LONDON (Reuters) - Glencore Xstrata <GLEN.L> wooed investors on its debut as a combined miner and trader on Friday, with promises of dividend payments and signals of aggressive cost cuts that mean it could beat a planned synergy target of $500 million.
Glencore, now the world's fourth largest diversified mining company, began trading in London a day after the group tied up the biggest acquisition in the sector to date.
At 0830 GMT, stock was changing hands at 336.5 pence, valuing the company at 44.5 billion pounds ($69 billion).
In slides to accompany a presentation to investors on Friday, Glencore said it had identified additional "material cost-based synergies" adding "previously announced $500 million synergies will be comfortably met" - fuelling expectations of a substantial improvement on its target for the first full year.
The group also promised it would return excess capital to shareholders through dividends or share buy-backs, tapping a sensitive subject for investors who have long complained of mining companies' low dividend yields.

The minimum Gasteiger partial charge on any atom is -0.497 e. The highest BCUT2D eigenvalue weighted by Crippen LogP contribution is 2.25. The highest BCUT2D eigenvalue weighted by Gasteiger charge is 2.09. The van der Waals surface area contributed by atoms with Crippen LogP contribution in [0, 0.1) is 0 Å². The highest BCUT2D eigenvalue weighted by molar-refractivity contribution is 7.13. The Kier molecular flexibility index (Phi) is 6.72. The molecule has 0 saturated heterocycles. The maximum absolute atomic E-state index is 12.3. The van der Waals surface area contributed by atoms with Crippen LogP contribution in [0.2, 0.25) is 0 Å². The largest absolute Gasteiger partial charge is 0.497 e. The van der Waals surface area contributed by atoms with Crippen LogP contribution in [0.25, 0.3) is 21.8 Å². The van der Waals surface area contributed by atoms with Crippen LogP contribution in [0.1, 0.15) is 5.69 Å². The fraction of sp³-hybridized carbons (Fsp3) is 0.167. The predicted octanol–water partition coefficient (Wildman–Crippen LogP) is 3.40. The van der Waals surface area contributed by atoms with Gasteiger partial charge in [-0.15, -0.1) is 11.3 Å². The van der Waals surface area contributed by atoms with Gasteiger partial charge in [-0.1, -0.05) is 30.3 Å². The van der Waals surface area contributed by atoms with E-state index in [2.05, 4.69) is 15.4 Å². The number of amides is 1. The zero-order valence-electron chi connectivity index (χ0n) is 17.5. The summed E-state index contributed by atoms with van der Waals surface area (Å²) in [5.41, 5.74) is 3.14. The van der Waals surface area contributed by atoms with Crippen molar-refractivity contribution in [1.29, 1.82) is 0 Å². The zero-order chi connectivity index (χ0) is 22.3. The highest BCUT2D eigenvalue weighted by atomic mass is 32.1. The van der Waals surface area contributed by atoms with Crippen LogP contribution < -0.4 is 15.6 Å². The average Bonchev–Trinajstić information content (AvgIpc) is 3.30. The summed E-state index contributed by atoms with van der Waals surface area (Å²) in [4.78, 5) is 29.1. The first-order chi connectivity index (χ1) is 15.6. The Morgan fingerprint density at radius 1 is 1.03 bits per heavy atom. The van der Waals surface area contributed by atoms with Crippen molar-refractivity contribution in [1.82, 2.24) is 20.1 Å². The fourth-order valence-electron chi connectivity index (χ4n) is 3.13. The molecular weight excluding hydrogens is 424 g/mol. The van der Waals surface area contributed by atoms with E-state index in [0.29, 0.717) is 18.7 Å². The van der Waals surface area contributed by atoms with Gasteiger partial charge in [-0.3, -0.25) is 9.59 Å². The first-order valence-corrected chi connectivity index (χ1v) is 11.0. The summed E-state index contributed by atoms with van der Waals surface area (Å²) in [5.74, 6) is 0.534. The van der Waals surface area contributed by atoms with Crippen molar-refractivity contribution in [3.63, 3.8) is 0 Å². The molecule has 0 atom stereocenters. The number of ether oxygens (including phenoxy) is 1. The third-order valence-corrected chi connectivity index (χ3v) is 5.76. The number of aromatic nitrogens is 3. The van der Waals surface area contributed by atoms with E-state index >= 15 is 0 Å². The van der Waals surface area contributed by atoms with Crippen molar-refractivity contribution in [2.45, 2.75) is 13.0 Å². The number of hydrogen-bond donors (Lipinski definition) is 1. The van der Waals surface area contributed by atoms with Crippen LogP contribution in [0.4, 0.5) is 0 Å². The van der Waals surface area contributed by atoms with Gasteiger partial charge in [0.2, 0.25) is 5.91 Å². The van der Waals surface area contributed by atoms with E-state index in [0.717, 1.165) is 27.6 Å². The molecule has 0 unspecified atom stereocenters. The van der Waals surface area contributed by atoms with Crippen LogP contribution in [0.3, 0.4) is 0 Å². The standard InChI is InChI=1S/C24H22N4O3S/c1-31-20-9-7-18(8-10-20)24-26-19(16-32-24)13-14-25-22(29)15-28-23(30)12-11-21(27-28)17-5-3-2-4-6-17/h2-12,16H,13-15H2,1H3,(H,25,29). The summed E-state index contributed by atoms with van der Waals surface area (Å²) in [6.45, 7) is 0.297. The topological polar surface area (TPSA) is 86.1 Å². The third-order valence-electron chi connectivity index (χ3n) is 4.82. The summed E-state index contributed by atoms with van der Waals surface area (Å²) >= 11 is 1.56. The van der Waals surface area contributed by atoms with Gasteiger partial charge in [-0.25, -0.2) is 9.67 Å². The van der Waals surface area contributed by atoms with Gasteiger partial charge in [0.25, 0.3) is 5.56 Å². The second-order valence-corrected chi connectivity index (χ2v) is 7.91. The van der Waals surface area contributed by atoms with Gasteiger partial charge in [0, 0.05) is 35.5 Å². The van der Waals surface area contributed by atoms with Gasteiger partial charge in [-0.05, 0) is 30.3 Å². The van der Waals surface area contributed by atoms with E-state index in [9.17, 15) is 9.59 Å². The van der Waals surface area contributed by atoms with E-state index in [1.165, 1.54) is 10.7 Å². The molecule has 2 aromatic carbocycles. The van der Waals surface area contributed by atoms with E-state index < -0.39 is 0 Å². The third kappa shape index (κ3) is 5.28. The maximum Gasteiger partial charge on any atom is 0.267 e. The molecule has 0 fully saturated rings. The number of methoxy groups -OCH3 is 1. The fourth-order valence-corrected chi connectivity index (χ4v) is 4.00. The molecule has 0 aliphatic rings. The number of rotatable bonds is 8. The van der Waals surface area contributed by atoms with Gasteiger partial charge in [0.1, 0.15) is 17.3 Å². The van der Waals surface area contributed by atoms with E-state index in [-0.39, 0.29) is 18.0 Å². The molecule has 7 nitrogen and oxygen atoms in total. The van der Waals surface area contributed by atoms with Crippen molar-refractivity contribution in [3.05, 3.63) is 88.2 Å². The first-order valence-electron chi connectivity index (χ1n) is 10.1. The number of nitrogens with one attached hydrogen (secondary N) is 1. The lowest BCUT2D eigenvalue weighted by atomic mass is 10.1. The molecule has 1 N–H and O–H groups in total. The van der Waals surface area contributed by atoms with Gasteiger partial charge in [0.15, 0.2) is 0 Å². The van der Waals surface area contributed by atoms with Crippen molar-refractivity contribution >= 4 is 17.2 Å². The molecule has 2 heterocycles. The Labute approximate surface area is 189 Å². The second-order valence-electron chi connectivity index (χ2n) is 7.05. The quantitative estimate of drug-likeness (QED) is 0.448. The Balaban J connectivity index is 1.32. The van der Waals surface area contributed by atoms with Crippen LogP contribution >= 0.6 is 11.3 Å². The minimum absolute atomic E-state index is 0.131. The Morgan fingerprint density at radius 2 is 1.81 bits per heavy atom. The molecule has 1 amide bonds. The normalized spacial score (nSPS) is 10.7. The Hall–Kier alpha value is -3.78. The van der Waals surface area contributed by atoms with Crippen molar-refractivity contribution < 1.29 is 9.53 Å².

Glencore also confirmed its new management team would be largely sourced from its own heavyweight executives, leaving little doubt that what was billed as a merger of equals 15 months ago has ended as a takeover.
Ebullient veteran Telis Mistakidis will run its key copper division, including mining and trading, while zinc will be split between Glencore's Daniel Mate on trading and Chris Eskdale, also an old Glencore base metals hand, on mining.
Out of 14 key positions running the group's mines and trading operations, only two will be filled by former Xstrata personnel - Peter Freyberg running coal mining and Mark Eames in charge of iron ore projects. Coal trading will remain the preserve of Glencore's Tor Peterson.
Glencore said it would update the market again in the third quarter, after completing its review of assets, but already on Friday promised job cuts and a "reduction of management layers".
Combining Glencore and Xstrata has been a marathon for Glencore CEO Ivan Glasenberg, who now faces the biggest test of his career - integrating Xstrata and making a success of a mammoth takeover at a time of cooling commodity prices.
(Reporting by Clara Ferreira-Marques; Editing by Andrew Callus)